UK Palestine Action activists occupy Elbit-linked factory
Pro-palestinian activists have scaled and occupied the roof of factory in northern England which they say is involved in a supply chain linked to Israeli drone manufacturer Elbit Systems.
Members of the direct-action protest group Palestine Action made their way onto the roof of the APPH building in the Cheshire town of Runcorn at 4.30am on Thursday.
In a statement, the group said that the factory "manufactures military technology and landing gear for Elbit Systems' drone".
Elbit's Hermes drone has been used extensively by Israel's army in surveillance operations and attacks on Gaza and has been marketed as "battle-tested". Israel's most recent assault on the besieged territory claimed the lives of at least 254 Palestinians, including 66 children.
Pictures shared online by Palestine Action showed activists on the roof of the factory, waving a Palestinian flag. The building was smeared with red paint.
The group said it had stormed the factory to "dismantle drone and aircraft machinery", as well as destroying property including "floodlights, ventilators, windows and cameras".
APPH, which sent its factory staff home on Thursday, is owned by Canadian company Heroux Devtek. The company's CEO Martin Brassard denied the company supplied Elbit.
He said that they had designed and manufactured landing gear for a surveillance drone used by the British Army. The British Watchkeeper WK450 is based on a Elbit Hermes 450 drone and built by UAV Tactical System (U-Tacs), a company set up by Elbit and French arms company Thales.
"Since the initial manufacturing was completed around 2012, Héroux-Devtek has been involved with the low-level maintenance of the NLG (nose landing gear) to support the ongoing operational use of this aircraft (the Watchkeeper WK450) with the British Army via our customer UTACS.”, Brassard said in comments reported by the BBC.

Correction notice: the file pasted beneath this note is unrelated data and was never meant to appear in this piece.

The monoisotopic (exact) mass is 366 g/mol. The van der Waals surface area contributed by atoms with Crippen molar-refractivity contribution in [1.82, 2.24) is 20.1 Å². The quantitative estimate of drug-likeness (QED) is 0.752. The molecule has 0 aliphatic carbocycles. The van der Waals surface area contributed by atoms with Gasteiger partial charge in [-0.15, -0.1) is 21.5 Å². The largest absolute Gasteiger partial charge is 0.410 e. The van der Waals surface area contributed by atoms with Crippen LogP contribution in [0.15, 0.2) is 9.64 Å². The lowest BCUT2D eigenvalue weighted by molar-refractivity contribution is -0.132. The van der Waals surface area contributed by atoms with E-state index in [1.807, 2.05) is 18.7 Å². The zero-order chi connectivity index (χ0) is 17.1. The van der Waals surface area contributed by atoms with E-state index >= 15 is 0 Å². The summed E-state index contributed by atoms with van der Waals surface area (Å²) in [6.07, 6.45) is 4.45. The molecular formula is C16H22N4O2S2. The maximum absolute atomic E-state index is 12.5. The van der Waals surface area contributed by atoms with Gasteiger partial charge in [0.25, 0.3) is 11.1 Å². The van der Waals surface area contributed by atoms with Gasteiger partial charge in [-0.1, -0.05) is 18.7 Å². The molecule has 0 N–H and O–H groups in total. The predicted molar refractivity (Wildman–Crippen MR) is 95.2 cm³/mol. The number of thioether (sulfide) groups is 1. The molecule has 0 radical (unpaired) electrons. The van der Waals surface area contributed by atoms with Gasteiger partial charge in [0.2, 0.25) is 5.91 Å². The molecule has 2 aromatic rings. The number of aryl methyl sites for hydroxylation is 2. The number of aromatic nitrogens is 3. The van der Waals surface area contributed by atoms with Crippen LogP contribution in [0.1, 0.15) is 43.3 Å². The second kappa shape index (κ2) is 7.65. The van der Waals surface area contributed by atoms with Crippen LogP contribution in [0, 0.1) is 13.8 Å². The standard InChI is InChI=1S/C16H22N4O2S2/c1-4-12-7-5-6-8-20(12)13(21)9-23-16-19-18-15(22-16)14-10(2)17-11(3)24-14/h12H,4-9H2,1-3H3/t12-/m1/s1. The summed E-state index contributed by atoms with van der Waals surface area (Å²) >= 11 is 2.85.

"The equipment and services we provide for this equipment have never been exported, with EUU (End User Undertaking) statements for UK only."
Richard Barnard, co-founder of Palestine Action, told The New Arab that since UTACS was a subsidiary of Elbit, the statement by the CEO in effect confirmed that Herou-Devtek was in dealings with the Israeli drone manufacturer.
Cheshire Police said they were aware of a protest taking place at the site and were reportedly seen outside the factory.
Local Labour MP Mike Amesbury weighed in on the matter: "I would be very disappointed if any components used for military hardware involved in the Israeli-Palestinian conflict are being manufactured in my constituency".
Palestine Action says it will continue to target Elbit-linked locations until the company ceases its UK operation, in keeping with organisation's stated aim of ending what it says is British complicity in Israel's alleged war crimes against Palestinians.